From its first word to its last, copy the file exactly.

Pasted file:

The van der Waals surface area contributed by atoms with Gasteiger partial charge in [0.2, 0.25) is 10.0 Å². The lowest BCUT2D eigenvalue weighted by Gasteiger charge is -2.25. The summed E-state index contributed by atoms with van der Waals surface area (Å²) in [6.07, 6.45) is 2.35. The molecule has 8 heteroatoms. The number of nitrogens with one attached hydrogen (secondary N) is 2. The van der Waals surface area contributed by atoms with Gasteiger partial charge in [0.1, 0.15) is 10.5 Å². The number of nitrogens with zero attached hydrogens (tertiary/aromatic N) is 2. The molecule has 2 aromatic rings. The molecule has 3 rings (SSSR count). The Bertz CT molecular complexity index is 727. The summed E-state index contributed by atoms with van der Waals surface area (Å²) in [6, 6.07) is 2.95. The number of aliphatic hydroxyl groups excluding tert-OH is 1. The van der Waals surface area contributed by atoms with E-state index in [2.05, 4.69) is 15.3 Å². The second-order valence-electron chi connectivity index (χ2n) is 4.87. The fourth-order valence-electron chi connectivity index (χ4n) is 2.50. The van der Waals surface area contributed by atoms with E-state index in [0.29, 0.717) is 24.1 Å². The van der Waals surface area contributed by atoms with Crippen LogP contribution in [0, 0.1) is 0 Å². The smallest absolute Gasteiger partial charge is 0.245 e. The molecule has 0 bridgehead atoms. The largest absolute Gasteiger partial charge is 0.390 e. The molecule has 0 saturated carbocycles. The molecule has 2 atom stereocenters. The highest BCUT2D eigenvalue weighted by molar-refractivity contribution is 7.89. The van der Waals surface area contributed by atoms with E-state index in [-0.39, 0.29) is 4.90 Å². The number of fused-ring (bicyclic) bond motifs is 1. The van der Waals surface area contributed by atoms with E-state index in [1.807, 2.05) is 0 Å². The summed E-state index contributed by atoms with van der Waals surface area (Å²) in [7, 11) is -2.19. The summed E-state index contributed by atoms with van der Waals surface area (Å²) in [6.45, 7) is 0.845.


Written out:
The van der Waals surface area contributed by atoms with Gasteiger partial charge in [0.2, 0.25) is 10.0 Å². The lowest BCUT2D eigenvalue weighted by Gasteiger charge is -2.25. The summed E-state index contributed by atoms with van der Waals surface area (Å²) in [6.07, 6.45) is 2.35. The molecule has 8 heteroatoms. The number of nitrogens with one attached hydrogen (secondary N) is 2. The van der Waals surface area contributed by atoms with Gasteiger partial charge in [0.1, 0.15) is 10.5 Å². The number of nitrogens with zero attached hydrogens (tertiary/aromatic N) is 2. The molecule has 2 aromatic rings. The molecule has 3 rings (SSSR count). The Bertz CT molecular complexity index is 727. The summed E-state index contributed by atoms with van der Waals surface area (Å²) in [6, 6.07) is 2.95. The number of aliphatic hydroxyl groups excluding tert-OH is 1. The van der Waals surface area contributed by atoms with E-state index in [2.05, 4.69) is 15.3 Å². The second-order valence-electron chi connectivity index (χ2n) is 4.87. The fourth-order valence-electron chi connectivity index (χ4n) is 2.50. The van der Waals surface area contributed by atoms with E-state index in [0.29, 0.717) is 24.1 Å². The van der Waals surface area contributed by atoms with Crippen LogP contribution in [0, 0.1) is 0 Å². The smallest absolute Gasteiger partial charge is 0.245 e. The molecule has 0 bridgehead atoms. The largest absolute Gasteiger partial charge is 0.390 e. The molecule has 0 saturated carbocycles. The molecule has 2 atom stereocenters. The highest BCUT2D eigenvalue weighted by molar-refractivity contribution is 7.89. The van der Waals surface area contributed by atoms with E-state index in [-0.39, 0.29) is 4.90 Å². The number of fused-ring (bicyclic) bond motifs is 1. The van der Waals surface area contributed by atoms with E-state index in [1.807, 2.05) is 0 Å². The summed E-state index contributed by atoms with van der Waals surface area (Å²) in [7, 11) is -2.19. The summed E-state index contributed by atoms with van der Waals surface area (Å²) in [6.45, 7) is 0.845.